Can someone please explain how you would go about deciding whether to
use a Hash or and Array for a given requirement. Can someone give an
idiot proof simple explanation including any pros versus cons.
Understanding what happens under the covers will help you know what is right
for your situation, so first a quick explanation of arrays and hashes.
An array is a section of consecutive memory (Ruby's array class is more
abstract, but generally you can expect something like this). Since the array
doesn't actually store the object, but instead stores the reference to the
object, and all references are the same size, the array can always know
where the nth item is (for some number n). It also means that the items are
inherently ordered, ie the first element you put in will be at index zero,
the second will be at index 1, and so on. If you want to see that order
again, you look at index 0, then index 1, and so on. So if you want order,
then an array makes sense. If you want to be able to call the sixth item,
then you know right were it is, it is in index 5 (not 5, because we start
counting at zero). And we know where index 5 is, because the references to
the objects have a fixed width. So it's in memory location:
location_of_array + size_of_reference * desired_index, and bam, we are
there. So it is very efficient.
But what happens if you don't know where the item you are interested in is
located? Well, then you have to search through the whole array (there are
also searching algorithms, if you can guarantee certain properties about the
However, sometimes you are not so interested in the order things went in, as
you are with relating two pieces of information together.
Enter the hash table. A hash table has a "key" and a "value" it uses the key
in the same way that an array uses an index, to retrieve the value.
Underneath the hash table, is an array, and every key is mapped to an array
index. To do this, it looks at the object's contents, and comes up with a
number (the algorithm used will depend on the object, and how the creator
decided to implement it). That index is then likely to be where the object
is within the array. The key implies an index, but within the array, there
is no ordering of the contents.
You figure out what index it should be located at by deriving some number
from the object, then translating that number onto the array holding the
items. Perhaps the array has ten indexes, and six items in it, then when it
is asked to look for the index containing some object, it figures out that
object's hash number, and translates it to an array index (probably mods it
You can see these hash numbers by calling #hash on them here is an example:
x = "abc"
y = "abc"
z = "def"
x.object_id # => 75900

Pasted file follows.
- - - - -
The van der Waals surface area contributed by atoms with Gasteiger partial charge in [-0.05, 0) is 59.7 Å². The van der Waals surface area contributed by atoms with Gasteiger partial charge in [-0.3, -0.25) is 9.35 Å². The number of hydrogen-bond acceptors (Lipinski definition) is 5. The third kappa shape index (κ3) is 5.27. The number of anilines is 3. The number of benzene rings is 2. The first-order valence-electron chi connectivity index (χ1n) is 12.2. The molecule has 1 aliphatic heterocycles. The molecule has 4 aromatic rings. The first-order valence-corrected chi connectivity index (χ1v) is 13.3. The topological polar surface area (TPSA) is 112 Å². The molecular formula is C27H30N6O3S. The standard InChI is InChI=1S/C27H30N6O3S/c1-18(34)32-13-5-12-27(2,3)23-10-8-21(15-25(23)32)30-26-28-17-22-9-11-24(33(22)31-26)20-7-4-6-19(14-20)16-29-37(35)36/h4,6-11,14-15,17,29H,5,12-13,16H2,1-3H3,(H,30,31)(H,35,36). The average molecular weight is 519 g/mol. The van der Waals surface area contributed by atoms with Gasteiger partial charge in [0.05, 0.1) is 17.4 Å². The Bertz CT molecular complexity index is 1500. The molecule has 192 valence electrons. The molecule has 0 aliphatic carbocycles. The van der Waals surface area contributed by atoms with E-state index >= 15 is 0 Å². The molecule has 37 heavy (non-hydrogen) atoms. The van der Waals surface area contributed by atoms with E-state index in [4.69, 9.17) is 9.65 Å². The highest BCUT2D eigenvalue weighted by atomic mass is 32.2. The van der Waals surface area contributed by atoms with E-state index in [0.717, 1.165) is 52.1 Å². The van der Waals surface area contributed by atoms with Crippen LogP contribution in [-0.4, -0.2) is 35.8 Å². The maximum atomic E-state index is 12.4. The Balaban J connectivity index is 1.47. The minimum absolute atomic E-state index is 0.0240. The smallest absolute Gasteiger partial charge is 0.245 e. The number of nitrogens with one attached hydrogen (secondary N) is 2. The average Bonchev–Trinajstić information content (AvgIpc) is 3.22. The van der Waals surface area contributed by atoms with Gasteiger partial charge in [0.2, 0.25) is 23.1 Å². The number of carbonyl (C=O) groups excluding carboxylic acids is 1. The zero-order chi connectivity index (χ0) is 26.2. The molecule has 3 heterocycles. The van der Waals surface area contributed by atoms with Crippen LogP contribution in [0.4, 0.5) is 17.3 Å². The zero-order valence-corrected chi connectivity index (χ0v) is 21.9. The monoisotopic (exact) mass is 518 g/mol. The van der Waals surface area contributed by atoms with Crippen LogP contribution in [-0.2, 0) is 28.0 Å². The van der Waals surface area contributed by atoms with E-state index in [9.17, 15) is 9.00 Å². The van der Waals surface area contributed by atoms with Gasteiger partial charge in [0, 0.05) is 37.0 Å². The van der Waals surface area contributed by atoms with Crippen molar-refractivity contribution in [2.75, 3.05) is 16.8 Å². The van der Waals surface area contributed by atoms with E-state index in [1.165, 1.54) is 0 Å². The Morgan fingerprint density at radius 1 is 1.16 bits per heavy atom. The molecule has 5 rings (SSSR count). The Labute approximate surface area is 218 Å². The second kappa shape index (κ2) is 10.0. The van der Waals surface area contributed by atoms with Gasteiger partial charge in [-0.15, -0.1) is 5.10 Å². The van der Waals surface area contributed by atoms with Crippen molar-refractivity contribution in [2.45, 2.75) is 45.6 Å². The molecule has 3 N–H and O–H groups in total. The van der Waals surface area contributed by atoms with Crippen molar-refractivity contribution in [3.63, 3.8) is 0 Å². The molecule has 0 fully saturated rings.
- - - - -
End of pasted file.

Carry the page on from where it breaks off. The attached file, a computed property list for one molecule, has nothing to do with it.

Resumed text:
y.object_id # => 75890
x.hash # => 833038373
y.hash # => 833038373
z.hash # => 858800354
x.hash % 10 # => 3
y.hash % 10 # => 3
z.hash % 10 # => 4
Notice that x and y are both different objects (they have different object
IDs), but they contain the same information, two different strings of "abc"
and look at their hash values, they are the same. When String defines #hash,
it somehow looks at the character array underneath the string, and comes up
with a number (in this case, 833038373). This is why two different objects
with the same contents have the same hash value, and if we assume an array
of size ten, then we would expect the string "abc" to be in index number 3.
The string "def" has different contents, and thus a different hash value,
and it maps to a different index.
So by looking at a key, we determine which index the object will map to, and
go see if it is there (though there can be some complications when things
So, generally, if you are interested simply storing a bunch of items, or in
storing a bunch of items with an ordering, then an array makes sense. If you
are interested in mapping one object to another, then a hash makes sense.
(note that in 1.9, hashes have ordering also, but you still can't say "give
me the 8th item"). If you have ten strings and I just want to keep them
somewhere for later, use an array. If you have four database records, and
want to display them in order, use an array. If you want to pass a bunch of
fields from a form that was submitted, where the form input will be accessed
based on the name of the field, use an array.
These are not hard rules, you need to think about what you are doing, and
which data structure fits your needs. Also, depending on what you do, arrays
can ultimately be most other data structures, you saw underneath of it, a
hash table holds an array, it just defines different rules for how to access
elements. There are lots of examples like this, as thunk pointed out, using
the array methods push and pop will give you a stack (place an item into the
array, and remove it again, where the first one you put in is the last one
you get back out, think of a stack of plates, they put newly cleaned plates
on top of the stack, and you pull the plate you want from the top of the
stack). Using push and shift will give you a queue (same as a stack, except
the first one you put in will be the first one you get out, think of a line
of people waiting for food in a caffeteria). But what I said earlier should
probably give you a fairly good idea which of the two you should be
I think that the Hash container (may I use that term?)
I think the common terms are "hash" or "hash table".
On Wed, Feb 3, 2010 at 12:27 PM, Jerome David Sallinger < firstname.lastname@example.org> wrote:
On Wed, Feb 3, 2010 at 6:00 PM, thunk <email@example.com> wrote:
On Wed, Feb 3, 2010 at 9:44 PM, Marnen Laibow-Koser <firstname.lastname@example.org>wrote:
BTW, camelCase is considered poor style in Ruby; use underscore_case
I've always heard underscore_case called snake_case, Textmate, for example,
calls them: camelCase / snake_case / PascalCase
(you can toggle between the three with ^_ as defined in the "Source" bundle)